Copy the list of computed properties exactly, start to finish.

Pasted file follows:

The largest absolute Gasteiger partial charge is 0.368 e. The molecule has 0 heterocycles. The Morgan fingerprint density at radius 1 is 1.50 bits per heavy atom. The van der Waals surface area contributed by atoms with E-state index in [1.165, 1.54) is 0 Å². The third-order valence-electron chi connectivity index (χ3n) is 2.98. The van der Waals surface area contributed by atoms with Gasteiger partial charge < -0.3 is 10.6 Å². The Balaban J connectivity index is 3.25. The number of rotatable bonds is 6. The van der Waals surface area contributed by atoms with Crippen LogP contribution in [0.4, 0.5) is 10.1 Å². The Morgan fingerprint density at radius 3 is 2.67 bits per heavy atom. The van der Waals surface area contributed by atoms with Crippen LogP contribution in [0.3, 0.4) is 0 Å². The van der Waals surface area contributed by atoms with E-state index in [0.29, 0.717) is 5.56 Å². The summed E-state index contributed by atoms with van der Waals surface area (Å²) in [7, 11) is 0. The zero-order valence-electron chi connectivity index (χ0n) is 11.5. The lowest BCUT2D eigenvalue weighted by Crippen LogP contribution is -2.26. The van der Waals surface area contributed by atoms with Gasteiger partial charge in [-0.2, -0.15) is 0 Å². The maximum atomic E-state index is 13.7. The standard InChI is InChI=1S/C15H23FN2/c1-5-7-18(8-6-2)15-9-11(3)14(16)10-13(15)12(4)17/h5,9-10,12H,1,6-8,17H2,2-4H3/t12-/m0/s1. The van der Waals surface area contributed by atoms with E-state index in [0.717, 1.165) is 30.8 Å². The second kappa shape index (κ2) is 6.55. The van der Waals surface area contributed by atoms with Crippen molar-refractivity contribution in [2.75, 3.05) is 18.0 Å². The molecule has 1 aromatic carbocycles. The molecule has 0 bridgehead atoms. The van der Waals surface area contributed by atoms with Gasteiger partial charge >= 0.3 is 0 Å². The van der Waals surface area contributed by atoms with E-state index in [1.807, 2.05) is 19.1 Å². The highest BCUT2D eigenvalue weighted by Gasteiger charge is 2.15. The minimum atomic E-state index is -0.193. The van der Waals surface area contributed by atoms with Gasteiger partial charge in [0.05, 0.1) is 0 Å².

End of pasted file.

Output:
The largest absolute Gasteiger partial charge is 0.368 e. The molecule has 0 heterocycles. The Morgan fingerprint density at radius 1 is 1.50 bits per heavy atom. The van der Waals surface area contributed by atoms with E-state index in [1.165, 1.54) is 0 Å². The third-order valence-electron chi connectivity index (χ3n) is 2.98. The van der Waals surface area contributed by atoms with Gasteiger partial charge < -0.3 is 10.6 Å². The Balaban J connectivity index is 3.25. The number of rotatable bonds is 6. The van der Waals surface area contributed by atoms with Crippen LogP contribution in [0.4, 0.5) is 10.1 Å². The Morgan fingerprint density at radius 3 is 2.67 bits per heavy atom. The van der Waals surface area contributed by atoms with Crippen LogP contribution in [0.3, 0.4) is 0 Å². The van der Waals surface area contributed by atoms with E-state index in [0.29, 0.717) is 5.56 Å². The summed E-state index contributed by atoms with van der Waals surface area (Å²) in [7, 11) is 0. The zero-order valence-electron chi connectivity index (χ0n) is 11.5. The lowest BCUT2D eigenvalue weighted by Crippen LogP contribution is -2.26. The van der Waals surface area contributed by atoms with Gasteiger partial charge in [-0.2, -0.15) is 0 Å². The maximum atomic E-state index is 13.7. The standard InChI is InChI=1S/C15H23FN2/c1-5-7-18(8-6-2)15-9-11(3)14(16)10-13(15)12(4)17/h5,9-10,12H,1,6-8,17H2,2-4H3/t12-/m0/s1. The van der Waals surface area contributed by atoms with E-state index in [0.717, 1.165) is 30.8 Å². The second kappa shape index (κ2) is 6.55. The van der Waals surface area contributed by atoms with Crippen molar-refractivity contribution in [2.75, 3.05) is 18.0 Å². The molecule has 1 aromatic carbocycles. The molecule has 0 bridgehead atoms. The van der Waals surface area contributed by atoms with Gasteiger partial charge >= 0.3 is 0 Å². The van der Waals surface area contributed by atoms with E-state index in [1.807, 2.05) is 19.1 Å². The highest BCUT2D eigenvalue weighted by Gasteiger charge is 2.15. The minimum atomic E-state index is -0.193. The van der Waals surface area contributed by atoms with Gasteiger partial charge in [0.05, 0.1) is 0 Å².